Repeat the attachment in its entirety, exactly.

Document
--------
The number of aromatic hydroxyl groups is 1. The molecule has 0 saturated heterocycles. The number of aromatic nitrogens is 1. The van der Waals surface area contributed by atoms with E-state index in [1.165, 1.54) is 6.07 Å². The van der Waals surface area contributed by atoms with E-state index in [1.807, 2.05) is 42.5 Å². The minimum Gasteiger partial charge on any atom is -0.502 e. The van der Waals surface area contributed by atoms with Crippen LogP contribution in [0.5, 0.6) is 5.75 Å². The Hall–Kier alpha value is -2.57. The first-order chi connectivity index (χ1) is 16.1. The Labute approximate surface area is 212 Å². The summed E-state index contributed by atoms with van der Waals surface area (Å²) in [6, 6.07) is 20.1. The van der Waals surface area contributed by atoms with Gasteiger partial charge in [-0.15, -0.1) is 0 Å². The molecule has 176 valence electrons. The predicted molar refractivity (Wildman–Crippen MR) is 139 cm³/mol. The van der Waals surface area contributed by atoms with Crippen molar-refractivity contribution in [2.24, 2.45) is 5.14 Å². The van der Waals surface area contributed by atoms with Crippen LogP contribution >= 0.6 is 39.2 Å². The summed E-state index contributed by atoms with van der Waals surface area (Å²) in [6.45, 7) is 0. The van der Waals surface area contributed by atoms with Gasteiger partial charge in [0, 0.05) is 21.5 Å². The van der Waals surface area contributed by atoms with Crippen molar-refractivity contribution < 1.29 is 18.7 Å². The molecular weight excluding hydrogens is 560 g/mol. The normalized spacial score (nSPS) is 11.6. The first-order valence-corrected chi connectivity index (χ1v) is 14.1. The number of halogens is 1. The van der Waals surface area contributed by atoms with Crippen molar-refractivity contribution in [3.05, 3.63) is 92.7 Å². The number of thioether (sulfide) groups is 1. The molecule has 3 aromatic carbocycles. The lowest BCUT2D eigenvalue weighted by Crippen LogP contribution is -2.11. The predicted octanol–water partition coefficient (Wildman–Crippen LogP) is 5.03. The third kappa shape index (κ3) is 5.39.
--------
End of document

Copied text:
The number of aromatic hydroxyl groups is 1. The molecule has 0 saturated heterocycles. The number of aromatic nitrogens is 1. The van der Waals surface area contributed by atoms with E-state index in [1.165, 1.54) is 6.07 Å². The van der Waals surface area contributed by atoms with E-state index in [1.807, 2.05) is 42.5 Å². The minimum Gasteiger partial charge on any atom is -0.502 e. The van der Waals surface area contributed by atoms with Crippen LogP contribution in [0.5, 0.6) is 5.75 Å². The Hall–Kier alpha value is -2.57. The first-order chi connectivity index (χ1) is 16.1. The Labute approximate surface area is 212 Å². The summed E-state index contributed by atoms with van der Waals surface area (Å²) in [6, 6.07) is 20.1. The van der Waals surface area contributed by atoms with Gasteiger partial charge in [-0.15, -0.1) is 0 Å². The molecule has 176 valence electrons. The predicted molar refractivity (Wildman–Crippen MR) is 139 cm³/mol. The van der Waals surface area contributed by atoms with Crippen molar-refractivity contribution in [2.24, 2.45) is 5.14 Å². The van der Waals surface area contributed by atoms with Crippen LogP contribution >= 0.6 is 39.2 Å². The summed E-state index contributed by atoms with van der Waals surface area (Å²) in [6.45, 7) is 0. The van der Waals surface area contributed by atoms with Gasteiger partial charge in [0, 0.05) is 21.5 Å². The van der Waals surface area contributed by atoms with Crippen molar-refractivity contribution < 1.29 is 18.7 Å². The molecular weight excluding hydrogens is 560 g/mol. The normalized spacial score (nSPS) is 11.6. The first-order valence-corrected chi connectivity index (χ1v) is 14.1. The number of halogens is 1. The van der Waals surface area contributed by atoms with Crippen molar-refractivity contribution in [3.05, 3.63) is 92.7 Å². The number of thioether (sulfide) groups is 1. The molecule has 3 aromatic carbocycles. The lowest BCUT2D eigenvalue weighted by Crippen LogP contribution is -2.11. The predicted octanol–water partition coefficient (Wildman–Crippen LogP) is 5.03. The third kappa shape index (κ3) is 5.39.